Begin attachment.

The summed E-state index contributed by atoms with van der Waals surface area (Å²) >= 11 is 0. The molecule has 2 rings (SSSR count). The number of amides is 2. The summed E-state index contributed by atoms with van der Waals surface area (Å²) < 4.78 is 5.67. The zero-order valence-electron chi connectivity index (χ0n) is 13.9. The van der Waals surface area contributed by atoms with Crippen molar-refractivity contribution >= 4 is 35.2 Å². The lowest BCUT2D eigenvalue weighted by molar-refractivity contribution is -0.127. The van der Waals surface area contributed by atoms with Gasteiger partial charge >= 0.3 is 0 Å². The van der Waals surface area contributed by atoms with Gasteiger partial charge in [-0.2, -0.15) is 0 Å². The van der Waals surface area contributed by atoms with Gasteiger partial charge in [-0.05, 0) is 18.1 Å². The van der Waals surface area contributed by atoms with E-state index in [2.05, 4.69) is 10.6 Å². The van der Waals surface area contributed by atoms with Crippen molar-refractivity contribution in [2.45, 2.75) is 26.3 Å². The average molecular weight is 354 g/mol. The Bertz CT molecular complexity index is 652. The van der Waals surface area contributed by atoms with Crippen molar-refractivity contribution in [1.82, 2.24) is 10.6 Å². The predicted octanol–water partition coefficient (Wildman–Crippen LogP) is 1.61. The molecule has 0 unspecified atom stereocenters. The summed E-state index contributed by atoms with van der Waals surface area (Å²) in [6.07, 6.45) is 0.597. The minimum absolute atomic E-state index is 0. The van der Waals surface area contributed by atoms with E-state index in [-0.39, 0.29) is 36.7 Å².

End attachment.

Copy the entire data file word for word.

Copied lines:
The summed E-state index contributed by atoms with van der Waals surface area (Å²) >= 11 is 0. The molecule has 2 rings (SSSR count). The number of amides is 2. The summed E-state index contributed by atoms with van der Waals surface area (Å²) < 4.78 is 5.67. The zero-order valence-electron chi connectivity index (χ0n) is 13.9. The van der Waals surface area contributed by atoms with Crippen molar-refractivity contribution >= 4 is 35.2 Å². The lowest BCUT2D eigenvalue weighted by molar-refractivity contribution is -0.127. The van der Waals surface area contributed by atoms with Gasteiger partial charge >= 0.3 is 0 Å². The van der Waals surface area contributed by atoms with Gasteiger partial charge in [-0.2, -0.15) is 0 Å². The van der Waals surface area contributed by atoms with Gasteiger partial charge in [-0.05, 0) is 18.1 Å². The van der Waals surface area contributed by atoms with E-state index in [2.05, 4.69) is 10.6 Å². The van der Waals surface area contributed by atoms with Crippen molar-refractivity contribution in [2.45, 2.75) is 26.3 Å². The average molecular weight is 354 g/mol. The Bertz CT molecular complexity index is 652. The van der Waals surface area contributed by atoms with Crippen molar-refractivity contribution in [1.82, 2.24) is 10.6 Å². The predicted octanol–water partition coefficient (Wildman–Crippen LogP) is 1.61. The molecule has 0 unspecified atom stereocenters. The summed E-state index contributed by atoms with van der Waals surface area (Å²) in [6.07, 6.45) is 0.597. The minimum absolute atomic E-state index is 0. The van der Waals surface area contributed by atoms with E-state index in [-0.39, 0.29) is 36.7 Å².